After that day it became somewhat easier for me to appear in front of people. Let’s face it if a kid with a humiliating speech impediment and a face full of pimples could get through it, what had I to fear? These days I rather enjoy basking in the soft glow of the spotlight. Never would I be interested in public speaking, however, or appearing on TV or the stage. That light would be a little too strong for my tastes. People poking their cameras in every facet of your life would have no interest for me on any level. No amount of money or fame is worth losing my privacy.

One of the recent mega lottery winners in California recently stepped forward to claim their prize. The first thing coming to my mind was how life as they knew it was about to change drastically. Media attention, family members crawling out from under the rug, charities pursuing them, and changes in living, working and family situations. Whew. Lottery god if you’re tuning in it is not that I’m adverse to dealing with all this (my ticket is in my wallet if you’re waving your wand), however, I do acknowledge it might be a bit daunting. I’m just sayin.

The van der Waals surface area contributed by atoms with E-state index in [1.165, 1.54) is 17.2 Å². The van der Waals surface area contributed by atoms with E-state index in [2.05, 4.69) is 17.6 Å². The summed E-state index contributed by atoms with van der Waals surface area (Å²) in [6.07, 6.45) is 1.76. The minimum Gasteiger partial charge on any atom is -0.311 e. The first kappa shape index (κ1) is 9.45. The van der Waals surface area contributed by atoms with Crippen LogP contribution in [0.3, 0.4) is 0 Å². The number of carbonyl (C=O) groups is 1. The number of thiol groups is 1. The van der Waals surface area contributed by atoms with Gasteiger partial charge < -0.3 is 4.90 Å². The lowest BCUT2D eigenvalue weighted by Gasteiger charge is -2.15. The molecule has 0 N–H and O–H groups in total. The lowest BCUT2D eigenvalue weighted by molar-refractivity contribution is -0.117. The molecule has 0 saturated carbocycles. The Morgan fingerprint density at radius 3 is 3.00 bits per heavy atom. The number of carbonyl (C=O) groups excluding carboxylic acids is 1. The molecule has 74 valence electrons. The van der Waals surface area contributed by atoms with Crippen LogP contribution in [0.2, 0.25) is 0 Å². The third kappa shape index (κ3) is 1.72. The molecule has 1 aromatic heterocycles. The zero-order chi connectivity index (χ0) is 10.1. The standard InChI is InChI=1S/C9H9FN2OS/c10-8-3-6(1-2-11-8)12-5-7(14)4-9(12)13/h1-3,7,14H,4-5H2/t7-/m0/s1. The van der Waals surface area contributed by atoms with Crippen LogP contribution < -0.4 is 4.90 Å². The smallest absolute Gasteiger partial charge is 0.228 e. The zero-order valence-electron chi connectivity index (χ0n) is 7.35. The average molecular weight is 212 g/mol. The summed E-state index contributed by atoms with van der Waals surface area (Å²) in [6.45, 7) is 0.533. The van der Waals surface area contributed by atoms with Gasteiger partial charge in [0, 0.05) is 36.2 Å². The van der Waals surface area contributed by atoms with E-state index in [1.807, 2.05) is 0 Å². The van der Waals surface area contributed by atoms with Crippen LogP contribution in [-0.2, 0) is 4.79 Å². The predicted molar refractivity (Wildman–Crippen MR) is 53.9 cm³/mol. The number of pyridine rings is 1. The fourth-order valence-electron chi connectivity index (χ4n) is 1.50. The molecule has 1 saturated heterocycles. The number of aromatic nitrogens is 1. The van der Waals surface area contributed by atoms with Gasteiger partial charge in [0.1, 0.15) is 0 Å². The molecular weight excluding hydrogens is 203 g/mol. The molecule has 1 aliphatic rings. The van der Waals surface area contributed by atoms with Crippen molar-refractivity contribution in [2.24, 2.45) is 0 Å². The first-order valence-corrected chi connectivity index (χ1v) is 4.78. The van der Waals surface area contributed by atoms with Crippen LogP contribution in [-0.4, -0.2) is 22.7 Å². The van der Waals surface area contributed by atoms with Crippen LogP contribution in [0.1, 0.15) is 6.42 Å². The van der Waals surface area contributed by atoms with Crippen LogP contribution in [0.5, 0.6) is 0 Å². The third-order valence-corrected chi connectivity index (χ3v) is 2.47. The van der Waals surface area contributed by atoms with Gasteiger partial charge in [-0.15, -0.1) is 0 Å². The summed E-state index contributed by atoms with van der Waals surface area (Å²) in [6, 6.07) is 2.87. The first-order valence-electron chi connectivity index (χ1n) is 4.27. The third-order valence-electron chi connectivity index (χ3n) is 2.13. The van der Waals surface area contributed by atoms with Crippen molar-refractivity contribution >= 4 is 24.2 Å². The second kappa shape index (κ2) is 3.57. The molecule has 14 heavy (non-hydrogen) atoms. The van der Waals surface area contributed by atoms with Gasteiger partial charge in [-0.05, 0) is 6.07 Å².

I do have to say going back to my original thought that Melania Trump’s speech certainly had a familiar echo to it. No matter how much back pedaling their campaign managers do they cannot take away from the startling similarities to Michelle Obama’s speech. Ah well, kudos to her for doing it. This by no means is a political affirmation or nod to the Trump campaign, simply a casual observation about the speech itself.

This is my version of something I saw on a cooking show. Rick gave it an A. I prefer to let the bread rest a day or two so it’s not too fresh and soft.

Brie French Toast with Raspberry Sauce

4 slices Artisan bread, sliced thick
3 eggs
3 Tbsp. 2% milk
1 1/2 tsp. brandy
1 1/2 tsp. vanilla
1/2 tsp. cinnamon
2 Tbsp. butter
4 oz. French Brie cheese
Confectioner’s sugar

Whisk together eggs, milk, brandy, vanilla, and cinnamon. One at a time soak bread in egg mixture. Melt butter in skillet over high heat. Place soaked bread in skillet and cook until golden brown. Turn over. Place two slices of Brie on top of two slices of bread. When bread is brown on the bottom side place the two slices without cheese on top of the bread with cheese and reduce heat to medium low. Turn over once until Brie is melted. (Like a grilled cheese sandwich). Sprinkle with confectioner’s sugar.

Raspberry Sauce

2 cups fresh raspberries
1/4 cup sugar
1 Tbsp. brandy
1/2 tsp. lemon juice

Place 1 cup raspberries in food processor with sugar. Puree. Push through fine sieve and discard solids. Add remaining raspberries, brandy and lemon juice. Serve over toast.

Serves 4